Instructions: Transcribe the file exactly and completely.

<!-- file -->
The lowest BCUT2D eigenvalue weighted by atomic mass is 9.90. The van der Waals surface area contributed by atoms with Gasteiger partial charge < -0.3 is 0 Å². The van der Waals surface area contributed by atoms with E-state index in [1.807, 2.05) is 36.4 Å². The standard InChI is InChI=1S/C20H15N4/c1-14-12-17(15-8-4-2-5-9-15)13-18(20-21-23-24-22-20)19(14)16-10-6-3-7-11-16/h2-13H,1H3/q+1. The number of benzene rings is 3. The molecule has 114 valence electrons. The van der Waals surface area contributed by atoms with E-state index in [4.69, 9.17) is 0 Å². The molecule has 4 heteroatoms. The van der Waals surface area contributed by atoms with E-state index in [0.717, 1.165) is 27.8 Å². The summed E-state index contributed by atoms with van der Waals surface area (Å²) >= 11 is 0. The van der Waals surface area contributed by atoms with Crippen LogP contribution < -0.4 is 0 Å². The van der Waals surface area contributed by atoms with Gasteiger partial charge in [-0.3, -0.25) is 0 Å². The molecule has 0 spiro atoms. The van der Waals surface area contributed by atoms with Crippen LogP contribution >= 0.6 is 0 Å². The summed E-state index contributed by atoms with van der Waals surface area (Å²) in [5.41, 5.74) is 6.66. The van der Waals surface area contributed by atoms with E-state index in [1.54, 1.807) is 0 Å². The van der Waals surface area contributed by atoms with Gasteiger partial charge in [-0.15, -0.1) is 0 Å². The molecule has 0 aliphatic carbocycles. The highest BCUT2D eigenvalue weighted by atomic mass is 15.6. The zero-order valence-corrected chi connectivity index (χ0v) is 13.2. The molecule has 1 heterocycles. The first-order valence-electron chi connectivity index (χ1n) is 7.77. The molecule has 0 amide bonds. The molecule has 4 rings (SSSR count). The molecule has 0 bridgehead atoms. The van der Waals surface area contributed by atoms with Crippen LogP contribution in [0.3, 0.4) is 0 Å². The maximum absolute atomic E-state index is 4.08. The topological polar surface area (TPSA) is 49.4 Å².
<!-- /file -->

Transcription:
The lowest BCUT2D eigenvalue weighted by atomic mass is 9.90. The van der Waals surface area contributed by atoms with Gasteiger partial charge < -0.3 is 0 Å². The van der Waals surface area contributed by atoms with E-state index in [1.807, 2.05) is 36.4 Å². The standard InChI is InChI=1S/C20H15N4/c1-14-12-17(15-8-4-2-5-9-15)13-18(20-21-23-24-22-20)19(14)16-10-6-3-7-11-16/h2-13H,1H3/q+1. The number of benzene rings is 3. The molecule has 114 valence electrons. The van der Waals surface area contributed by atoms with E-state index in [4.69, 9.17) is 0 Å². The molecule has 4 heteroatoms. The van der Waals surface area contributed by atoms with E-state index in [0.717, 1.165) is 27.8 Å². The summed E-state index contributed by atoms with van der Waals surface area (Å²) >= 11 is 0. The van der Waals surface area contributed by atoms with Crippen LogP contribution < -0.4 is 0 Å². The van der Waals surface area contributed by atoms with Gasteiger partial charge in [-0.3, -0.25) is 0 Å². The molecule has 0 spiro atoms. The van der Waals surface area contributed by atoms with Crippen LogP contribution >= 0.6 is 0 Å². The summed E-state index contributed by atoms with van der Waals surface area (Å²) in [5.41, 5.74) is 6.66. The van der Waals surface area contributed by atoms with E-state index in [1.54, 1.807) is 0 Å². The van der Waals surface area contributed by atoms with Gasteiger partial charge in [-0.15, -0.1) is 0 Å². The molecule has 0 aliphatic carbocycles. The highest BCUT2D eigenvalue weighted by atomic mass is 15.6. The zero-order valence-corrected chi connectivity index (χ0v) is 13.2. The molecule has 1 heterocycles. The first-order valence-electron chi connectivity index (χ1n) is 7.77. The molecule has 0 amide bonds. The molecule has 4 rings (SSSR count). The molecule has 0 bridgehead atoms. The van der Waals surface area contributed by atoms with Crippen LogP contribution in [0.3, 0.4) is 0 Å². The maximum absolute atomic E-state index is 4.08. The topological polar surface area (TPSA) is 49.4 Å².